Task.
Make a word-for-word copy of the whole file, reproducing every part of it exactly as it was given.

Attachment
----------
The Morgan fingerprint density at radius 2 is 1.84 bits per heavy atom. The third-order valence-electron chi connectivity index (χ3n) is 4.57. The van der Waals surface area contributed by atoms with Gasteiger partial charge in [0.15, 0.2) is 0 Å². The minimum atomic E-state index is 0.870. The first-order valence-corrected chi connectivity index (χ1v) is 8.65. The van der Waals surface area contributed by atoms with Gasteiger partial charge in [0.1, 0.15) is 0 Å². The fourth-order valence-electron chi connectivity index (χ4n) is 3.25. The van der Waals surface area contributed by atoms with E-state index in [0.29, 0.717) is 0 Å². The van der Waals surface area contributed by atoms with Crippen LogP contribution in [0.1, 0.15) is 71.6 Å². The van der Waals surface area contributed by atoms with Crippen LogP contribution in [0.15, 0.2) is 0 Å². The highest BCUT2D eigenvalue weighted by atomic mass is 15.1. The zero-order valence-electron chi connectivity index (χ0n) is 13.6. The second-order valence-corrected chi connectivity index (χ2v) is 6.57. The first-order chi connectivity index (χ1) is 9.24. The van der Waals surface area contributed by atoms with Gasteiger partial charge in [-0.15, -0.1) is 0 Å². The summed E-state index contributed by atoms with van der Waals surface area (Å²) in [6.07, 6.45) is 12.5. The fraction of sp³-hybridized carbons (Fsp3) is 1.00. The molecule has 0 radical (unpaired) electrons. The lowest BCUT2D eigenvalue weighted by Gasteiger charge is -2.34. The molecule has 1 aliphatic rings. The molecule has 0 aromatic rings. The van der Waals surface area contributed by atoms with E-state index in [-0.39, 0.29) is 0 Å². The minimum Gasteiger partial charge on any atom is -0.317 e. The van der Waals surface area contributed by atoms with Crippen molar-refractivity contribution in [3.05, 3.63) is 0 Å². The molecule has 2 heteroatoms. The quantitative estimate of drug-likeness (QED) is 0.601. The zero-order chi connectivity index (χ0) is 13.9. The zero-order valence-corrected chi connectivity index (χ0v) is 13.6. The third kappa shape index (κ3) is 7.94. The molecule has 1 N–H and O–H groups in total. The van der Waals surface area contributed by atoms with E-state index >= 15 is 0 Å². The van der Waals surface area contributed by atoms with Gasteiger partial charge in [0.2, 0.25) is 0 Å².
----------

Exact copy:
The Morgan fingerprint density at radius 2 is 1.84 bits per heavy atom. The third-order valence-electron chi connectivity index (χ3n) is 4.57. The van der Waals surface area contributed by atoms with Gasteiger partial charge in [0.15, 0.2) is 0 Å². The minimum atomic E-state index is 0.870. The first-order valence-corrected chi connectivity index (χ1v) is 8.65. The van der Waals surface area contributed by atoms with Gasteiger partial charge in [0.1, 0.15) is 0 Å². The fourth-order valence-electron chi connectivity index (χ4n) is 3.25. The van der Waals surface area contributed by atoms with E-state index in [0.29, 0.717) is 0 Å². The van der Waals surface area contributed by atoms with Crippen LogP contribution in [0.1, 0.15) is 71.6 Å². The van der Waals surface area contributed by atoms with Crippen LogP contribution in [0.15, 0.2) is 0 Å². The highest BCUT2D eigenvalue weighted by atomic mass is 15.1. The zero-order valence-electron chi connectivity index (χ0n) is 13.6. The second-order valence-corrected chi connectivity index (χ2v) is 6.57. The first-order chi connectivity index (χ1) is 9.24. The van der Waals surface area contributed by atoms with Gasteiger partial charge in [-0.15, -0.1) is 0 Å². The summed E-state index contributed by atoms with van der Waals surface area (Å²) in [6.07, 6.45) is 12.5. The fraction of sp³-hybridized carbons (Fsp3) is 1.00. The molecule has 0 radical (unpaired) electrons. The lowest BCUT2D eigenvalue weighted by Gasteiger charge is -2.34. The molecule has 1 aliphatic rings. The molecule has 0 aromatic rings. The van der Waals surface area contributed by atoms with E-state index in [-0.39, 0.29) is 0 Å². The minimum Gasteiger partial charge on any atom is -0.317 e. The van der Waals surface area contributed by atoms with Crippen molar-refractivity contribution in [3.05, 3.63) is 0 Å². The molecule has 2 heteroatoms. The quantitative estimate of drug-likeness (QED) is 0.601. The zero-order chi connectivity index (χ0) is 13.9. The zero-order valence-corrected chi connectivity index (χ0v) is 13.6. The third kappa shape index (κ3) is 7.94. The molecule has 1 N–H and O–H groups in total. The van der Waals surface area contributed by atoms with E-state index >= 15 is 0 Å². The van der Waals surface area contributed by atoms with Gasteiger partial charge in [0.2, 0.25) is 0 Å².